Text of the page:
And I would like to say to the "farmer" who farmed lions for what was a kind of caged hunting who said, "You tell me the difference between a Lion and a chicken."
    Well, honestly, the difference between not only what you were doing to the Lions and farming, much less a chicken and a lion, is the fact that the chicken can bring you life by eating it, or the eggs. A chicken won't bring you in much income if you were to sell it or the egg.
    Now, what he was doing was pure selfish. Killing a lion, a white one at that, to sell just the fur or head or stuff it, for a $150,000 heavier wallet... Well, that seems to be a difference. I really don't believe he would be doing much of using all parts of a lion. If he mentioned that, I'm sorry I missed it.. but..

    (Oh, and me and my friend were wondering. Are white tigers more abundant than a white lion? She figured there were more white tigers than white lions. At least more "common" although we know white tigers are not common anyway.)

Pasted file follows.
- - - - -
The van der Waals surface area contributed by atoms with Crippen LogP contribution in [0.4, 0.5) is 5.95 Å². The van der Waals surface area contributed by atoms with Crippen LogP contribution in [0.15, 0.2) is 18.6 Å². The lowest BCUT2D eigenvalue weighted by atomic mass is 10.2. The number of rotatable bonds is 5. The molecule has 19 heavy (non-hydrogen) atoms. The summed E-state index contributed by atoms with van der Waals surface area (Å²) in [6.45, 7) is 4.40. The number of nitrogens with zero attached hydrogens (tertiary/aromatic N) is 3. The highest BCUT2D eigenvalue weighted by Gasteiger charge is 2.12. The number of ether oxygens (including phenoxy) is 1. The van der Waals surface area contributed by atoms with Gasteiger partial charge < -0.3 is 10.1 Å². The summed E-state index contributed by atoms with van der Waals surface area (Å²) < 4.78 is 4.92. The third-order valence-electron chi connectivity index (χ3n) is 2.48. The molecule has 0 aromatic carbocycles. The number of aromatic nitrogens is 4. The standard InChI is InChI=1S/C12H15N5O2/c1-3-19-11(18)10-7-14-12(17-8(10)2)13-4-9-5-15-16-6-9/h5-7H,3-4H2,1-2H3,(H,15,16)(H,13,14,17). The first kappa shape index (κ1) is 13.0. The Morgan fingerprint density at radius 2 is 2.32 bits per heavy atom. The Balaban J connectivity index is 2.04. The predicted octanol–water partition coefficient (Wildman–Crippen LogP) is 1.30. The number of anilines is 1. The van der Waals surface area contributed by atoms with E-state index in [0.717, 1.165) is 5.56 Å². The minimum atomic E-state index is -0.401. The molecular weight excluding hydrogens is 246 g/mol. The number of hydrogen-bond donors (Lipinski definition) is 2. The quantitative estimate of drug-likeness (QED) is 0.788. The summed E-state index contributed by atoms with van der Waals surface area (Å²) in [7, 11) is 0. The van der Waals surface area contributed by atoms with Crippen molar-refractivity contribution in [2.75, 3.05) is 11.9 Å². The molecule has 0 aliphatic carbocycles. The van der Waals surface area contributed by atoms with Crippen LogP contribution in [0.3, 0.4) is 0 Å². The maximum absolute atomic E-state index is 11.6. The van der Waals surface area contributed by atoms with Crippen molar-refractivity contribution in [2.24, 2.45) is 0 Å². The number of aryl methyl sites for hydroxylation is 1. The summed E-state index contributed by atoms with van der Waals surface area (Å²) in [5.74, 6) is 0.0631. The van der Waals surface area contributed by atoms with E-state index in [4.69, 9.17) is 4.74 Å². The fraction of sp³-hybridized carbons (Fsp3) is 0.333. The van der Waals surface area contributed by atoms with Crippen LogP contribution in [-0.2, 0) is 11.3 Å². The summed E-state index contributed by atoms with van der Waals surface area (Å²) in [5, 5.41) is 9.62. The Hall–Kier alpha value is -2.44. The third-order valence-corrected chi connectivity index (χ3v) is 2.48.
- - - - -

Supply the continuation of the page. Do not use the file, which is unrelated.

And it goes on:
Even more off topic, I like the way you write. I think YOU should write a book. :)

  2. Taking your points in order...

    The gene that produces a white lion is recessive, which means that both parents must have it to produce a white cub; two white genes on a particular pair of chromosomes. But if a lion has just one gene for the tawny color, it will override the white gene. So you can't tell by looking whether a tawny lion carries the gene. Also, two tawny carriers could still have all tawny cubs, some of which may be carriers and some not. And any pairing of a tawny and a white parent may or may not produce white cubs. It's sort of like red hair among humans. It's not going to become a majority trait unless some significant artificial selection is done for the trait.